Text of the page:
This is not unlike the resistance to measuring the effectiveness of schools. The professionals prefer to use their own best judgement without interference, bureaucracy, and red tape. I can respect that, as long as they get the job done.Government, in the form of super-empowered public sector teacher unions, have blocked these efforts. Unleashing free market forces, through competition and choice, will solve this problem. Less government, as usual, is the answer.There has been great resistance to publishing outcomes data on local hospitals. Some have sicker patients than others. Some serve areas where poverty, inadequate nutrition and poor recovery care at home are major components.Measuring certain outcomes without considering the health of the patient population does provide an inaccurate picture. That's why it's better to allow greater competition and market forces to operate. Bureaucratic attempts to measure quality are vastly inferior to a few hundred million people measuring quality on a daily basis.OK, its a complex problem. But "nothing can be done" is not acceptable. Its an attitude that invites government to try.It is a complex problem. But the current situation is not an invitation for "government to try." Government has already "tried" in the health sector and created a grossly inefficient highly costly mess. It's time to give free people and free markets a chance. It's an invitation to try proven methods such as greater consumer freedom and control over their health care dollar and greater free market forces. There is no perfect solution and a decent society will want to provide a safety net for those who need it. But that doesn't mean government needs to be a nanny to everybody in society and literally cripple their ability to get good health care.dave
I am all for safer hospitals. MERSA is becoming prevalent throughout the country, mainly, in my opinion, due to neglect of health-care professionals. Mind you, I am not anti-doctor. My father was Assistant Director of the local VA hospital (administrative), and most of our friends were physicians. I know the burdens the health-care professional carry. However, I do believe there is a lack of safe care in many areas.HOWEVER, I feel that the patient should be somewhat responsible for observation. Did the MD, RN, LPN, CNA wash their hands when entering my room? Did I ask what prescriptions are being administered and why? Did I ask why certain tests are being performed?Donna (who is in total control of her health care....maybe that's why I am relatively healthy)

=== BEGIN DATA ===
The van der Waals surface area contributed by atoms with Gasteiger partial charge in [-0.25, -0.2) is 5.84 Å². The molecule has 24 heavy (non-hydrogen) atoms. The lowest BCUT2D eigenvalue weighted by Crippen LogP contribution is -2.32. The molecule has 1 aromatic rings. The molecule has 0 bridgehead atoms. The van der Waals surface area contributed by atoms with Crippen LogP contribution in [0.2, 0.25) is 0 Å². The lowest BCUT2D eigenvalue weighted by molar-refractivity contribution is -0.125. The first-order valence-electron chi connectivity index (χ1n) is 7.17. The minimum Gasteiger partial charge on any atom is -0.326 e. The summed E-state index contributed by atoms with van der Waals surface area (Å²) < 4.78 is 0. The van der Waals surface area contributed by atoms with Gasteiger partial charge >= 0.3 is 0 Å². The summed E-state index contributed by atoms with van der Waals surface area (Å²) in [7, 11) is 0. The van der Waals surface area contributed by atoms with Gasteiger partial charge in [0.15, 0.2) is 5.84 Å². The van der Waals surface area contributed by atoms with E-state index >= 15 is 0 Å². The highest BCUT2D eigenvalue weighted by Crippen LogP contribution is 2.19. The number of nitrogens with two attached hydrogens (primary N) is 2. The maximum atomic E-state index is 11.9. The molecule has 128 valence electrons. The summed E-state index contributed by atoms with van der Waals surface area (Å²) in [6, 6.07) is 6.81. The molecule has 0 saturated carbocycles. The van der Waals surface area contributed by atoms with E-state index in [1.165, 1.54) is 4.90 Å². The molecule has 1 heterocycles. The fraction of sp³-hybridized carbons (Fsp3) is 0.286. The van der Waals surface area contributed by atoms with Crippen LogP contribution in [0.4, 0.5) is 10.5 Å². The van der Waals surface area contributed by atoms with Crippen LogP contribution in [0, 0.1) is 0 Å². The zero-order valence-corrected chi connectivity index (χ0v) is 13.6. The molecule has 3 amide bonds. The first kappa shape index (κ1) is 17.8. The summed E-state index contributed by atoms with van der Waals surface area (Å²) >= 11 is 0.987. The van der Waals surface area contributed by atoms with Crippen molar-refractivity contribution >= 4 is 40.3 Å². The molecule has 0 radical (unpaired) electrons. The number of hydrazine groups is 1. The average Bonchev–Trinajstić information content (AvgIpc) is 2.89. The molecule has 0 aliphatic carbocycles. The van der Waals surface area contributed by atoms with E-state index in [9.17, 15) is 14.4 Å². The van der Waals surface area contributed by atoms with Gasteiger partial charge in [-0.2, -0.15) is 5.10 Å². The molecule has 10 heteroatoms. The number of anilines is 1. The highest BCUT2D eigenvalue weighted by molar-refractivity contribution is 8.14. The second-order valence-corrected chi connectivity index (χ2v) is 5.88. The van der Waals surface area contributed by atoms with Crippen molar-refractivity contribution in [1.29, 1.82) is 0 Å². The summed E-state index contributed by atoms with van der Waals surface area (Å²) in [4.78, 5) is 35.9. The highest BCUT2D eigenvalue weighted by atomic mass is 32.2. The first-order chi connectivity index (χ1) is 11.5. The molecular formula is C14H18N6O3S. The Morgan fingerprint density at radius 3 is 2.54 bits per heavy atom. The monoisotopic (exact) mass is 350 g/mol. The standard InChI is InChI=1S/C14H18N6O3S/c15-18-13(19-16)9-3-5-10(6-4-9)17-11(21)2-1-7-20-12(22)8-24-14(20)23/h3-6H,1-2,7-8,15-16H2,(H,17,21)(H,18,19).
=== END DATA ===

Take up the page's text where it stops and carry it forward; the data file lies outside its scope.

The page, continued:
greater competition and market forcesBut Dave, on what basis does the consumer choose his health care?Outcomes reports on hospitals and doctors is fundamental to making good choices. And they must come from an independent body.Arguing that all such reports are flawed and hence useless or misleading leads to the situation where choices are made based on anecdotes (Uncle Harry had a hangnail treated there years ago and did OK.) Or glossy advertizing.Or trust your doctor's advice (to recommend where he has financial incentives)? Believe what you read in the news? On TV? On the internet? Trust your insurance company to send you where it gets the best deal?I don't think competition works very well in this regard.